Principle 1: All English Language Learners are capable of learning to high
standards if optimal teaching and a supportive environment are provided.
Principle 2: Learning is a process of apprenticeship in which novices become
experts with scaffolding from the teacher or more capable peer.
Principle 3: Language is acquired through social interactions that are engaging,
meaningful, and purposeful.
Principle 4: Teaching/learning needs to be responsive. Cultural norms and
expectations for effective participation in mainstream social and academic life need
to be explicitly taught to English Learners.
Principle 5: Using language is more than using correct grammar and vocabulary. It
requires cultural knowledge of what is appropriate and an understanding of
Principle 6: Use of rituals or familiar participation structures is necessary when
concepts of language are novel (new). Familiar concepts and familiar language
can serve as the vehicle to learn new rituals or ways of participating in
Principle 7: Language learning requires conscious effort by the student, and by the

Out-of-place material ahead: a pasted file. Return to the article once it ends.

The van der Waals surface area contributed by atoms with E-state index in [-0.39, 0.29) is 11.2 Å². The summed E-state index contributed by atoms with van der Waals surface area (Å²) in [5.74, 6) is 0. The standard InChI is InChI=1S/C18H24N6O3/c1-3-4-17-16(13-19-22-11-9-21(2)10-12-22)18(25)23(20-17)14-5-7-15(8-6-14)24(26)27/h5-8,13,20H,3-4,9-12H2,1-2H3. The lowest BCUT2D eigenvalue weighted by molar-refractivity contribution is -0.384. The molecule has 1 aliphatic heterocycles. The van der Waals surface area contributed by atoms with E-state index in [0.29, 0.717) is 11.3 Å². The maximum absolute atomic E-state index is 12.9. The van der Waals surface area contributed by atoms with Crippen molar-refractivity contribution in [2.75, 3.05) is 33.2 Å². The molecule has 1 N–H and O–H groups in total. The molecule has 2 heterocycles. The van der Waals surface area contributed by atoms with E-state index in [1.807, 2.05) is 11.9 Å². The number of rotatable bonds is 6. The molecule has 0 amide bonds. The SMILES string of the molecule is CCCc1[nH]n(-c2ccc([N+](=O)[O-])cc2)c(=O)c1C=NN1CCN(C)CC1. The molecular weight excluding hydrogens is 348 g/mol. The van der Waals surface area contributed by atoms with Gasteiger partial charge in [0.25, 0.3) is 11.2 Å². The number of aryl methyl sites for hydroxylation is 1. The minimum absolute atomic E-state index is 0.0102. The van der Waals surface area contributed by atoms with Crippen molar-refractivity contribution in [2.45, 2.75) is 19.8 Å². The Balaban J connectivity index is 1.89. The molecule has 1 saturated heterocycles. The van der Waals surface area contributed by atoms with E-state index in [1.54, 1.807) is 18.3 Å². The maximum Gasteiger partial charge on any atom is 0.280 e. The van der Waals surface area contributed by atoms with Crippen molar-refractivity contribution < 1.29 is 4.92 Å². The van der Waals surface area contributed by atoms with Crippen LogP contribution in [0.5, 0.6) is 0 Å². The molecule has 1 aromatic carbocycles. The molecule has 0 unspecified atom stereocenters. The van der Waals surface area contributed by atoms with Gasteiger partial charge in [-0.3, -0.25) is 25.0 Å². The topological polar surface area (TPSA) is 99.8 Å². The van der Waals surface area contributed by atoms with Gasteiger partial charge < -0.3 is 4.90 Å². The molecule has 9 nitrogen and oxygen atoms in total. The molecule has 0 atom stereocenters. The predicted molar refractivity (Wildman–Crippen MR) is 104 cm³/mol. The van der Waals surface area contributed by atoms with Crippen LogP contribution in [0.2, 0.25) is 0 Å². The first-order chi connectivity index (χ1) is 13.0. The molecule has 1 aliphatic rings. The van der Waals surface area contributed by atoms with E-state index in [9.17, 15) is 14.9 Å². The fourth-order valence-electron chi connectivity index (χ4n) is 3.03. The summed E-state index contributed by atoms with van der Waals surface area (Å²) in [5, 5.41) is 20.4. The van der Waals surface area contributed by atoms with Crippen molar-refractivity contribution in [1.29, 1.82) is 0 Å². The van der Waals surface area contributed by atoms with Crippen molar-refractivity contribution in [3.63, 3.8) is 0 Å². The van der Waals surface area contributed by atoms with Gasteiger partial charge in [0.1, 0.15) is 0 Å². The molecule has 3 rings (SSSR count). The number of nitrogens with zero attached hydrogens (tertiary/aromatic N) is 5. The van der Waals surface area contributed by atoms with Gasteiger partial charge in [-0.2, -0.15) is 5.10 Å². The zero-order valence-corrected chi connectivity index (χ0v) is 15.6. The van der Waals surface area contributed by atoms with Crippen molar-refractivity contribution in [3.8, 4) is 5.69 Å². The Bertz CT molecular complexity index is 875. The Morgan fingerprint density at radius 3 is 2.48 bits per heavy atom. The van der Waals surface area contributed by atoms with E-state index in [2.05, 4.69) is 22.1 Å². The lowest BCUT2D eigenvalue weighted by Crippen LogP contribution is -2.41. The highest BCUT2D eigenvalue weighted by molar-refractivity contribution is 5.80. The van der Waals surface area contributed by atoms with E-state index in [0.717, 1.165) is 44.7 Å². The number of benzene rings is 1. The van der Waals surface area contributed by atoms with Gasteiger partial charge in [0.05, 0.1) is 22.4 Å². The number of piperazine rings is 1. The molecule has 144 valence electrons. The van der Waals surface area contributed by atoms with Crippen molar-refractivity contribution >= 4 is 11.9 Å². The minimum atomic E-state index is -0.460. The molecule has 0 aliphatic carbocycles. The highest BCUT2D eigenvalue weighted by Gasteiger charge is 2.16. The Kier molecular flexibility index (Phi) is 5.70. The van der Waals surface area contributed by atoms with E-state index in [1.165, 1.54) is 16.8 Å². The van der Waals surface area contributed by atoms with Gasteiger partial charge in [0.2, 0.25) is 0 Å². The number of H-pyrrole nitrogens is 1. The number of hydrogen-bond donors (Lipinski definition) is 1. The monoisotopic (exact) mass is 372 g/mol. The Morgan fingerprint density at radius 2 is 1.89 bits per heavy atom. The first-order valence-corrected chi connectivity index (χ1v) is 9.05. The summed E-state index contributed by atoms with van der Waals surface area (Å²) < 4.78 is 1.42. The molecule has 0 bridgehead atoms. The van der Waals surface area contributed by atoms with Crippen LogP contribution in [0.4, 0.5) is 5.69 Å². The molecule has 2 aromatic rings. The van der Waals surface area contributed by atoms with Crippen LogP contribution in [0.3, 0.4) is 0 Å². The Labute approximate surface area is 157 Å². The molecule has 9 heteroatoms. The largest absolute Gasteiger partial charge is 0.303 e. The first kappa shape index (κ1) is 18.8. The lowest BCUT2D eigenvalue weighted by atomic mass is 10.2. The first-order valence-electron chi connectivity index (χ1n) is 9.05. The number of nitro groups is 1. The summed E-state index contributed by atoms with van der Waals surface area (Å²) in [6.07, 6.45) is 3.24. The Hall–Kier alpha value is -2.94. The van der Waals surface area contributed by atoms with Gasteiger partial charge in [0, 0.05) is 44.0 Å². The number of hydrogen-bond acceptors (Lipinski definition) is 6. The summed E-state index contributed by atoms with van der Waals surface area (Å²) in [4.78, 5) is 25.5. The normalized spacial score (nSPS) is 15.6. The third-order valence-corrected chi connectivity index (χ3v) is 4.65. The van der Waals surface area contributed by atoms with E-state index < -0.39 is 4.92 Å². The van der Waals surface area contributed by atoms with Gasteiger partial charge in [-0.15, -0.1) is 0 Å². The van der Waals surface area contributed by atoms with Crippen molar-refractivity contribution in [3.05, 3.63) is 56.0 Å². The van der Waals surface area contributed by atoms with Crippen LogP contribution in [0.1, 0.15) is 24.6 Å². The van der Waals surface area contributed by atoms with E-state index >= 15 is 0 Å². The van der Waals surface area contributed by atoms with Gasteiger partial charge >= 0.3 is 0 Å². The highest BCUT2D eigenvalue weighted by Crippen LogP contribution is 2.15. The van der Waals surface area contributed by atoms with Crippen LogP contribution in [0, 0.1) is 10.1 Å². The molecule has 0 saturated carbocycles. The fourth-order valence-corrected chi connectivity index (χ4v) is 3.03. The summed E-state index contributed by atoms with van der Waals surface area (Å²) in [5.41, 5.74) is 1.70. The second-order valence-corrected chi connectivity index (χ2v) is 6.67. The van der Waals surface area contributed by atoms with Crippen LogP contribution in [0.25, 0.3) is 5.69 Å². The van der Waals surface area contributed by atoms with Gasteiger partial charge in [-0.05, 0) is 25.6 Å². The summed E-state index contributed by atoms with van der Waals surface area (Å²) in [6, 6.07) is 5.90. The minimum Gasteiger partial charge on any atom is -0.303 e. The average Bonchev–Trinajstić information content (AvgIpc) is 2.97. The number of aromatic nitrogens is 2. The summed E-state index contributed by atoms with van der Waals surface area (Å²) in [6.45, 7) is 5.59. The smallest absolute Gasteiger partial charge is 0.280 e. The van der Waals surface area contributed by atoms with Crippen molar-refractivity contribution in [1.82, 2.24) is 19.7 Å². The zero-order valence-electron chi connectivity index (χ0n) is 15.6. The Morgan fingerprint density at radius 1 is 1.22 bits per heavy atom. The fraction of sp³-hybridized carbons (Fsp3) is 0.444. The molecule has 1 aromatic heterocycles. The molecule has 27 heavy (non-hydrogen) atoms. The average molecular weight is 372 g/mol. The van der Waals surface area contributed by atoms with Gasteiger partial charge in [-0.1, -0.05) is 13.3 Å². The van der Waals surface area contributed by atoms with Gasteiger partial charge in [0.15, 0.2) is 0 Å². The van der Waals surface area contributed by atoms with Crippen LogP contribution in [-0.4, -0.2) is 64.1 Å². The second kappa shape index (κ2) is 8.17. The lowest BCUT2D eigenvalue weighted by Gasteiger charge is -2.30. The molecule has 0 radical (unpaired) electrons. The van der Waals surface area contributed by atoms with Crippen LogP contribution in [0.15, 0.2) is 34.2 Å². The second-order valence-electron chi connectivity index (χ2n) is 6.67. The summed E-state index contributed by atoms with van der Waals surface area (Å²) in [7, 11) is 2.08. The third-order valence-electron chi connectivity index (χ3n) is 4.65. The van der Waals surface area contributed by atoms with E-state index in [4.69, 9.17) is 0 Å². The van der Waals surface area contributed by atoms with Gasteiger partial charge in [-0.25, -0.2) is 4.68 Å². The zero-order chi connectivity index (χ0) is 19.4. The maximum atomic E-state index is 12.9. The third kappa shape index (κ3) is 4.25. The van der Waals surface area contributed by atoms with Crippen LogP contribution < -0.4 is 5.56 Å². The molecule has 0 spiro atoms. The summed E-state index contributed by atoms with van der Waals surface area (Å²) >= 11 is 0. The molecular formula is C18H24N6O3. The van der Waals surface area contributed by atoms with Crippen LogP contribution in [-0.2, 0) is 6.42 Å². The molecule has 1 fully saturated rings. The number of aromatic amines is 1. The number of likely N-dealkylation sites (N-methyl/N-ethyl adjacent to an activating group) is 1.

informed support (scaffold) of the teacher.
Principle 8: Students should be encouraged to engage all of their resources,
including their native language, in the learning of English as a second language.
Principle 9: In instruction, the content must be rich and challenging, the language
must move beyond the sentence level to approximate natural discourse, and the
teaching must be carefully scaffolded.
Principle 10: Academic practices, learning and self-assessment strategies need to
be explicitly taught to English Language learners.
Principle 11: Instruction, curriculum, and assessments are aligned to reflect high
standards and best practices.
Principle 12: All parents can become successful partners in the education of
English learners by continuing to support the development of the first language.